|Author||Clara Erskine Clement Waters|
|Author Name Variants||Clara Erskine Clement, Clara E. Clement|
|Publication||New York: Hurd and Houghton, 1871.|
|Link to Text||https://hdl.handle.net/2027/gri.ark:/13960/t9j41fh41|
|Genres||Textbook, Reference, Scholarly Work|
|Keywords||Fine Arts, Education, Philosophy & Religion, Travel|
|Research Notes||1871 is earliest editions; others follow|
|Digital Source Notes|
Tulane University, December 2015
A Handbook of Legendary and Mythological Art by Clara Clement serves as a guide to biblical, religious, mythological, and historical figures and structures that can be found in art galleries and monument sites throughout Europe and the Middle East. Originally published in 1871 by Boston’s Hurd and Houghton, the book went through many editions. It is encyclopedic in its approach, offering extraordinarily detailed information on a wide range of subjects, including but not limited to art.In the book’s preface, Clement states that her primary purpose was to write something to entertain and educate her children “to whom this as well as all the labors of my life are dedicated” (iii) –a claim that seems to express the sort of modesty, motherly devotion, and selflessness expected from women of upper-class standing. Yet, Clement pursued an independent and adventuresome life, traveling extensively and publishing prolifically, while also fulfilling her roles as wife and mother (McLean). Moreover, the secondary and tertiary purposes she names in her preface –to advance her own learning and provide other interested individuals with a resource to expand their knowledge–suggest that she understood her own value as an author. The500 page “handbook”that follows demonstrates exhaustive research; basic knowledge of several languages, including Ancient Greek and Latin; and first-hand experience of locations around the globe. It provides a wealth of information concerning not just art, but also theology,mythology, and history, with a particular emphasis on religion: the majority of its pages are dedicated to a listing of all the saints and their stories. Other sections include “Christian Symbols,” “Legends of Place,” and “Ancient Myths Which Have Been Illustrated in Art.”While the content ofA Handbook of Legendary and Mythological may not be women-centric or empowering in itself, the woman behind it was certainly deserving of inclusion in the Women’s Literary Department at the 1884 New Orleans World’s Fair. The research and knowledge put into the book illustrate what a remarkable woman Clement was –a woman who seems to have truly had it all. Even today women struggle between having a career and rearing children. Clement raised five children and survived two husbands while also traveling the world and publishing multiple travel and art books, a novel, and a biography (McLean 550-51). At the age of sixty-six, on her last trip abroad, she climbed the Great Pyramid, and at the age of eighty she published her last book, Women in the Fine Arts. Women in the fine arts.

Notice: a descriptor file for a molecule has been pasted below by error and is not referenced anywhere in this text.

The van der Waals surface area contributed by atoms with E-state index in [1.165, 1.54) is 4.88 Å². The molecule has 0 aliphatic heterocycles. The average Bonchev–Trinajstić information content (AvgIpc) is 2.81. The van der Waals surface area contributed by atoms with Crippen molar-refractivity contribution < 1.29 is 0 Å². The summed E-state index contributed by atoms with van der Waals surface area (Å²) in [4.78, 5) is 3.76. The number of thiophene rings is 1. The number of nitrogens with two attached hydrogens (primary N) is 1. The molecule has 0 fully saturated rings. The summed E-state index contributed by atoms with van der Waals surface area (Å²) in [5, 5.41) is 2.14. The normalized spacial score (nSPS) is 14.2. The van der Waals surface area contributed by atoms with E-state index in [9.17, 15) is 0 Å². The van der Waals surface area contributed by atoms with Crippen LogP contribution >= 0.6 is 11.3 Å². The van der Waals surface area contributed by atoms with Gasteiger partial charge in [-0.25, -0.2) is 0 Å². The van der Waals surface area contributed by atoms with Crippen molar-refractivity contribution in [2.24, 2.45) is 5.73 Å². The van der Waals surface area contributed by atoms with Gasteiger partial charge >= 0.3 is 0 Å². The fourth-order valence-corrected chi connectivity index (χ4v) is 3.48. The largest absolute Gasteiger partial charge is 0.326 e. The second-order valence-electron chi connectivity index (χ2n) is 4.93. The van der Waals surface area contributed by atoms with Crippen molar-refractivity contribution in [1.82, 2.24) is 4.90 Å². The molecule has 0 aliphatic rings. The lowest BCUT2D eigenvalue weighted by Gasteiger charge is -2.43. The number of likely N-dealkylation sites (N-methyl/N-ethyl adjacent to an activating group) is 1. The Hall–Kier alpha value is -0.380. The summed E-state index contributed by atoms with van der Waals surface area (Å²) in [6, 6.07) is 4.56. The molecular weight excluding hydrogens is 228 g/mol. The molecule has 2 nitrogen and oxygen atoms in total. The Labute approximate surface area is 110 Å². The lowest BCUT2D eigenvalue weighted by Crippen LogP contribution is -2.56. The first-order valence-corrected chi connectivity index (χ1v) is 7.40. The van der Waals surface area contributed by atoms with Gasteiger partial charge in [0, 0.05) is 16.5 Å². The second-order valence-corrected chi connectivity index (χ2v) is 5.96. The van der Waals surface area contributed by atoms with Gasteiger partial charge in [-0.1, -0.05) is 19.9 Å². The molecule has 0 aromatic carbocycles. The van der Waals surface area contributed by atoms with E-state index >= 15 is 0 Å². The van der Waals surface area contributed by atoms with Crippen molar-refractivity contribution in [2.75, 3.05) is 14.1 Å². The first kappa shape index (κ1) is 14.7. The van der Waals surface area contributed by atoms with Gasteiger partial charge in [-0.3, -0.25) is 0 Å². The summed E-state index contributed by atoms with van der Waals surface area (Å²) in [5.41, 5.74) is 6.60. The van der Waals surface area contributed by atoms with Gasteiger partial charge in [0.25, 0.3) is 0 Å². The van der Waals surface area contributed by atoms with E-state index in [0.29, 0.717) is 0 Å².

McLean, Albert F. Jr.. “Waters, Clara Eskine Clement.” Notable American Women, 1607-1950, edited by Edward T. James, Janet W.James, and Paul S. Boyer, vol. 3, Harvard University Press, 1971, pp. 550-551. Google Books, books.google.com/books?id=rVLOhGt1BX0C&lpg=PP1&pg=RA2-PA550#v=onepage&q&f=false.
Waters, Clara Erskine Clement. A Handbook of Legendary and Mythological Art. New York: Hurd and Houghton, 1871. Archive.org, archive.org/stream/cu31924031184082.